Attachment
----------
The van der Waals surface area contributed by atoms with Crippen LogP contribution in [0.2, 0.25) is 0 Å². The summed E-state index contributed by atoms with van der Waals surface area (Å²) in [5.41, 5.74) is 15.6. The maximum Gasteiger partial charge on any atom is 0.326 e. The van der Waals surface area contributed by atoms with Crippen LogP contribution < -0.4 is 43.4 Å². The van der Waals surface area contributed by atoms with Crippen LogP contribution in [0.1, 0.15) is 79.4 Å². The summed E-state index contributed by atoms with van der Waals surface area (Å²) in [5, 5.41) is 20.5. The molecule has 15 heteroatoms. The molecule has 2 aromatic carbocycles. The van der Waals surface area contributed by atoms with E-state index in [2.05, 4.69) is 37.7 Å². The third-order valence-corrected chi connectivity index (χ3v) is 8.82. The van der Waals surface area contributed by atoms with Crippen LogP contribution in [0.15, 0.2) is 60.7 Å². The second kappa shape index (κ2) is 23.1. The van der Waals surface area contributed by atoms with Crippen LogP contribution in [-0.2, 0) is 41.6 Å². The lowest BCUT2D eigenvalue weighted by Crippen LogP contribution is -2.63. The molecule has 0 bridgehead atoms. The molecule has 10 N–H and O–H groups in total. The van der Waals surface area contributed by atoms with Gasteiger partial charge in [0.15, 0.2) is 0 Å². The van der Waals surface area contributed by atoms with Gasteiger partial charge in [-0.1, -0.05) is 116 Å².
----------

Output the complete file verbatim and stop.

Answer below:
The van der Waals surface area contributed by atoms with Crippen LogP contribution in [0.2, 0.25) is 0 Å². The summed E-state index contributed by atoms with van der Waals surface area (Å²) in [5.41, 5.74) is 15.6. The maximum Gasteiger partial charge on any atom is 0.326 e. The van der Waals surface area contributed by atoms with Crippen LogP contribution < -0.4 is 43.4 Å². The van der Waals surface area contributed by atoms with Crippen LogP contribution in [0.1, 0.15) is 79.4 Å². The summed E-state index contributed by atoms with van der Waals surface area (Å²) in [5, 5.41) is 20.5. The molecule has 15 heteroatoms. The molecule has 2 aromatic carbocycles. The van der Waals surface area contributed by atoms with E-state index in [2.05, 4.69) is 37.7 Å². The third-order valence-corrected chi connectivity index (χ3v) is 8.82. The van der Waals surface area contributed by atoms with Crippen LogP contribution in [0.15, 0.2) is 60.7 Å². The second kappa shape index (κ2) is 23.1. The van der Waals surface area contributed by atoms with Crippen LogP contribution in [-0.2, 0) is 41.6 Å². The lowest BCUT2D eigenvalue weighted by Crippen LogP contribution is -2.63. The molecule has 0 bridgehead atoms. The molecule has 10 N–H and O–H groups in total. The van der Waals surface area contributed by atoms with Gasteiger partial charge in [0.15, 0.2) is 0 Å². The van der Waals surface area contributed by atoms with Gasteiger partial charge in [-0.1, -0.05) is 116 Å².